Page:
Background: Anterior cruciate ligament ruptures, especially to young female athletes, are a cause of major concern in the sports medicine fraternity. The major structural constituents of ligaments are collagens, specifically types I and V. Recently, the gene that encodes for the alpha1 chain of type I collagen (COL1A1) has been shown to be associated with an increased risk of cruciate ligament ruptures. The COL5A1 gene, which encodes for the alpha1 chain of type V collagen, has been shown to be associated with Achilles tendon injuries.
Purpose: The study was conducted to determine (1) if 2 sequence variants (BstUI and DpnII restriction fragment length polymorphisms [RFLPs]) within the COL5A1 gene are associated with an increased risk of anterior cruciate ligament ruptures, and (2) if there were any gender-specific positive associations between the 2 COL5A1 sequence variants and risk of anterior cruciate ligament ruptures.
Study design: Case control study; Level of evidence, 3.
Methods: A total of 129 white participants (38 women) with surgically diagnosed anterior cruciate ligament ruptures and 216 physically active control participants (84 women) without any history of ACL injury were included in this case-control genetic association study. All participants were genotyped for the COL5A1 BstUI and DpnII RFLPs.
Results: There was a significant difference in the BstUI RFLP genotype frequency between the anterior cruciate ligament rupture and physically active control groups among the female participants, but not the male participants. The CC genotype in the female participants was significantly underrepresented in the anterior cruciate ligament rupture group compared with the controls (27.4% vs 5.6%; odds ratio = 6.6; 95% confidence interval, 1.5-29.7; P = .006). There were no differences in the DpnII RFLP genotype distributions between the anterior cruciate ligament rupture and physically active control groups.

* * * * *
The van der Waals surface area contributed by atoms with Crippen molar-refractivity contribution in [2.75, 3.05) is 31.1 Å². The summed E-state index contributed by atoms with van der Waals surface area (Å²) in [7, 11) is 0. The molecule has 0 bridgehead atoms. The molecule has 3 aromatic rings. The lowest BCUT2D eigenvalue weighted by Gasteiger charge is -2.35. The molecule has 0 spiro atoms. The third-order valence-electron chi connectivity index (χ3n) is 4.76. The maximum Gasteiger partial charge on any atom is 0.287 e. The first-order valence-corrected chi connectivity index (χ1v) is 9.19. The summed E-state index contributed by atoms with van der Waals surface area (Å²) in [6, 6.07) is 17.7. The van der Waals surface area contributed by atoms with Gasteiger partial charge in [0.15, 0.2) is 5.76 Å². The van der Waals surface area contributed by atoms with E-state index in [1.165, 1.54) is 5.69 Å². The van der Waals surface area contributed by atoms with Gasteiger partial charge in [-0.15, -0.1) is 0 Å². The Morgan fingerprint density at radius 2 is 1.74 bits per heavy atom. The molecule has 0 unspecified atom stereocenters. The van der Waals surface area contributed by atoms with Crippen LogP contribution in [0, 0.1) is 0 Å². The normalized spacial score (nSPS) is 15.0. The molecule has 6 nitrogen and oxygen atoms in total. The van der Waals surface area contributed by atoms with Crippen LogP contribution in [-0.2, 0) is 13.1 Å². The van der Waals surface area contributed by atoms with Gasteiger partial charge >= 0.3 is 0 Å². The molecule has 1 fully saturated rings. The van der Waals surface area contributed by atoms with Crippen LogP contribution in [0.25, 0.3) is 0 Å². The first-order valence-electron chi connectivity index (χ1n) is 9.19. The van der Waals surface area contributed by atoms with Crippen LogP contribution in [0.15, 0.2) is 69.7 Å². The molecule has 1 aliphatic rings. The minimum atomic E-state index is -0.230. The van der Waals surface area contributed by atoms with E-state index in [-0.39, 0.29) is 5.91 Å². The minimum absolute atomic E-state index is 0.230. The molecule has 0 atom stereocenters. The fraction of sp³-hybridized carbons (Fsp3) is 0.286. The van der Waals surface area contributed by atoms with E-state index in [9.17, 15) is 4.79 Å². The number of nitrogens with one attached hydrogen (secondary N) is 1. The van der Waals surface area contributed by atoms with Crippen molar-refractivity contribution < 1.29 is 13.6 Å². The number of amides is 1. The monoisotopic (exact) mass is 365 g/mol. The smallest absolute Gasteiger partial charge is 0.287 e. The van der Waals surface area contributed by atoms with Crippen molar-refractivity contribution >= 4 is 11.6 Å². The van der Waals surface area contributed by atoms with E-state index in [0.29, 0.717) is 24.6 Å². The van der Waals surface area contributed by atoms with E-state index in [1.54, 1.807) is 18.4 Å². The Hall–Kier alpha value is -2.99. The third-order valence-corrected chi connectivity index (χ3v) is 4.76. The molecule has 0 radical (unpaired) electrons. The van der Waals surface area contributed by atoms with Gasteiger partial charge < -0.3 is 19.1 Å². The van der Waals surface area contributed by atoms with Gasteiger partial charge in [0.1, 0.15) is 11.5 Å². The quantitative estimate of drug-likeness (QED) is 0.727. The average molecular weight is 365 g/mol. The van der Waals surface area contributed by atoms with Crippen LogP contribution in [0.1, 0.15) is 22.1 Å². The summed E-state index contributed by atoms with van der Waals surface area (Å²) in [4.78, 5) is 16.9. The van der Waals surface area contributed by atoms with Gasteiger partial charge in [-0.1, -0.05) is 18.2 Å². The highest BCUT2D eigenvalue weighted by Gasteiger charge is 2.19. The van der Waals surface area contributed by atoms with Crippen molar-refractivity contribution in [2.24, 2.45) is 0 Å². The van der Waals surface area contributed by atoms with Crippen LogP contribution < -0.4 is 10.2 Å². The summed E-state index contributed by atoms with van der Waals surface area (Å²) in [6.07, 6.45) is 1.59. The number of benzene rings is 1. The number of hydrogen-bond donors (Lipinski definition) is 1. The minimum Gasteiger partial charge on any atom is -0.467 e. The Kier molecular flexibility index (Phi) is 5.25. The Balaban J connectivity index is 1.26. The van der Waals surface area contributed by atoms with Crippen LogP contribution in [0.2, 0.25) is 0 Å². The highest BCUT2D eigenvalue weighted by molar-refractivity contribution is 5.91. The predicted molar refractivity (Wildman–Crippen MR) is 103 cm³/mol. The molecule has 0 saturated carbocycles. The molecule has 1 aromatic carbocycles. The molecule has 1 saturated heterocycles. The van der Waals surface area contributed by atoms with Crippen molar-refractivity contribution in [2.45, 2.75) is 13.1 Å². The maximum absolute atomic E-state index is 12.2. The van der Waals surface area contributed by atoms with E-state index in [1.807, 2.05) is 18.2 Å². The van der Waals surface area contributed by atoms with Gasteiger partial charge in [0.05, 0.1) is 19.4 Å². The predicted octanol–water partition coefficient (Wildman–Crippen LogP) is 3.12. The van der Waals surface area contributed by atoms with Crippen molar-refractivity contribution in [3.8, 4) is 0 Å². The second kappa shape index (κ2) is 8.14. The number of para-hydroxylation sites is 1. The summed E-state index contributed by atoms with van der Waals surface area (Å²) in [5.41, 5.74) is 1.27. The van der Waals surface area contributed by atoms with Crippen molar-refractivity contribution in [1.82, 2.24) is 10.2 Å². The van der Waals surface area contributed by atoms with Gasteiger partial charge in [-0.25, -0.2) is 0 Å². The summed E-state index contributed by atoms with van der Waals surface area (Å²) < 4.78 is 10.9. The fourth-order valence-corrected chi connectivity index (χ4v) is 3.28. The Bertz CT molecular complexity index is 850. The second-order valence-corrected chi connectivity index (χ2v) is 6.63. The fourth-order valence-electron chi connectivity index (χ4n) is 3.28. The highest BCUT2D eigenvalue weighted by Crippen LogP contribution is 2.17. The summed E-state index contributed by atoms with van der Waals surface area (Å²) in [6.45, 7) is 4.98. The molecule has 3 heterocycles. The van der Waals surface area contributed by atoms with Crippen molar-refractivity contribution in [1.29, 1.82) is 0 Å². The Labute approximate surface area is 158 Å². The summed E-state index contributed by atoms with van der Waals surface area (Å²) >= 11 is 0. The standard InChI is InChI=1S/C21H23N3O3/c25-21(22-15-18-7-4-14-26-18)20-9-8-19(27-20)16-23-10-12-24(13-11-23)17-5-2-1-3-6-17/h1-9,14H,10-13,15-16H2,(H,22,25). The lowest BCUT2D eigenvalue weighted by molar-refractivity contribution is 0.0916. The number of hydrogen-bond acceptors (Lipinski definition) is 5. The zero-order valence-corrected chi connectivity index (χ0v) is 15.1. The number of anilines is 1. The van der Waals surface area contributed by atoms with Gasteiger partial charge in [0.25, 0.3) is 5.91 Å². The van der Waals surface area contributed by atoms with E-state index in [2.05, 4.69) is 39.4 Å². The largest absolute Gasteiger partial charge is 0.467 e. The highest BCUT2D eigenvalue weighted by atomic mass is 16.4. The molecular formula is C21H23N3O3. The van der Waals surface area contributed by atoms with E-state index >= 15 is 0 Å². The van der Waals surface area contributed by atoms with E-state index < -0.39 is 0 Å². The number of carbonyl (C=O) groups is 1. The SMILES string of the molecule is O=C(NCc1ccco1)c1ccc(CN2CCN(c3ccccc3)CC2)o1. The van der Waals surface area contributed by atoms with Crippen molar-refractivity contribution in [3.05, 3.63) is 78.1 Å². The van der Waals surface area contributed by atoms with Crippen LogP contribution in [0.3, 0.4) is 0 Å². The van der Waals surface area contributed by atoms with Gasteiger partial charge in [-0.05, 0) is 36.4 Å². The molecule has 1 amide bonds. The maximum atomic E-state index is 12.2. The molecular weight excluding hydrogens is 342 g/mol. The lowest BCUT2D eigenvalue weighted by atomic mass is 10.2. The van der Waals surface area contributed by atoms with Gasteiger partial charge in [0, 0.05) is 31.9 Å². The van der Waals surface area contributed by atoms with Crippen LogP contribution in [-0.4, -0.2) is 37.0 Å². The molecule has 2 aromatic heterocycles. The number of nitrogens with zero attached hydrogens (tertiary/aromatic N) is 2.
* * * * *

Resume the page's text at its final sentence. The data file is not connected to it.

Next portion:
Conclusion: The CC genotype of the COL5A1 BstUI RFLP was underrepresented in female participants with anterior cruciate ligament ruptures.
Clinical relevance: This is the first study to show that there is a specific genetic risk factor associated with risk of anterior cruciate ligament ruptures in female athletes.